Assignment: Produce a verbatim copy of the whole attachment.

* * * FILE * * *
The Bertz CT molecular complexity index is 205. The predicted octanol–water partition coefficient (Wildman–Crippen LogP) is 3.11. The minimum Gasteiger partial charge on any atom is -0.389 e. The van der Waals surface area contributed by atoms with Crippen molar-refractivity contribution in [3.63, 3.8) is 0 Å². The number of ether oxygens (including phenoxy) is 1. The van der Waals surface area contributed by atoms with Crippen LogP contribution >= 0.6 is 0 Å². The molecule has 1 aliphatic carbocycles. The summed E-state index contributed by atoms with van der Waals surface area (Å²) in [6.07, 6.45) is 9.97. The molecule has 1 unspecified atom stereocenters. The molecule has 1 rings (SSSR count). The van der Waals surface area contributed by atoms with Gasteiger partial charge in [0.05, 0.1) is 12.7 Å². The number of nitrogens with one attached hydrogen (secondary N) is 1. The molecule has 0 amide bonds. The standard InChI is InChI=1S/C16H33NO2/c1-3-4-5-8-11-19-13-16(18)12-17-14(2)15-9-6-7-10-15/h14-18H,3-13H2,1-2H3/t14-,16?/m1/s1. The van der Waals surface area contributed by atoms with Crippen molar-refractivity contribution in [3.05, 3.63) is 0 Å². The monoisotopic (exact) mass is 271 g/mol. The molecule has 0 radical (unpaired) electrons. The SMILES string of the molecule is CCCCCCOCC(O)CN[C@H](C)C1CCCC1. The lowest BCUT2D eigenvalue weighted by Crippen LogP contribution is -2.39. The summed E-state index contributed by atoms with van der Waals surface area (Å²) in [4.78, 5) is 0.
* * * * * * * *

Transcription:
The Bertz CT molecular complexity index is 205. The predicted octanol–water partition coefficient (Wildman–Crippen LogP) is 3.11. The minimum Gasteiger partial charge on any atom is -0.389 e. The van der Waals surface area contributed by atoms with Crippen molar-refractivity contribution in [3.63, 3.8) is 0 Å². The number of ether oxygens (including phenoxy) is 1. The van der Waals surface area contributed by atoms with Crippen LogP contribution >= 0.6 is 0 Å². The molecule has 1 aliphatic carbocycles. The summed E-state index contributed by atoms with van der Waals surface area (Å²) in [6.07, 6.45) is 9.97. The molecule has 1 unspecified atom stereocenters. The molecule has 1 rings (SSSR count). The van der Waals surface area contributed by atoms with Gasteiger partial charge in [0.05, 0.1) is 12.7 Å². The number of nitrogens with one attached hydrogen (secondary N) is 1. The molecule has 0 amide bonds. The standard InChI is InChI=1S/C16H33NO2/c1-3-4-5-8-11-19-13-16(18)12-17-14(2)15-9-6-7-10-15/h14-18H,3-13H2,1-2H3/t14-,16?/m1/s1. The van der Waals surface area contributed by atoms with Crippen molar-refractivity contribution in [3.05, 3.63) is 0 Å². The monoisotopic (exact) mass is 271 g/mol. The molecule has 0 radical (unpaired) electrons. The SMILES string of the molecule is CCCCCCOCC(O)CN[C@H](C)C1CCCC1. The lowest BCUT2D eigenvalue weighted by Crippen LogP contribution is -2.39. The summed E-state index contributed by atoms with van der Waals surface area (Å²) in [4.78, 5) is 0.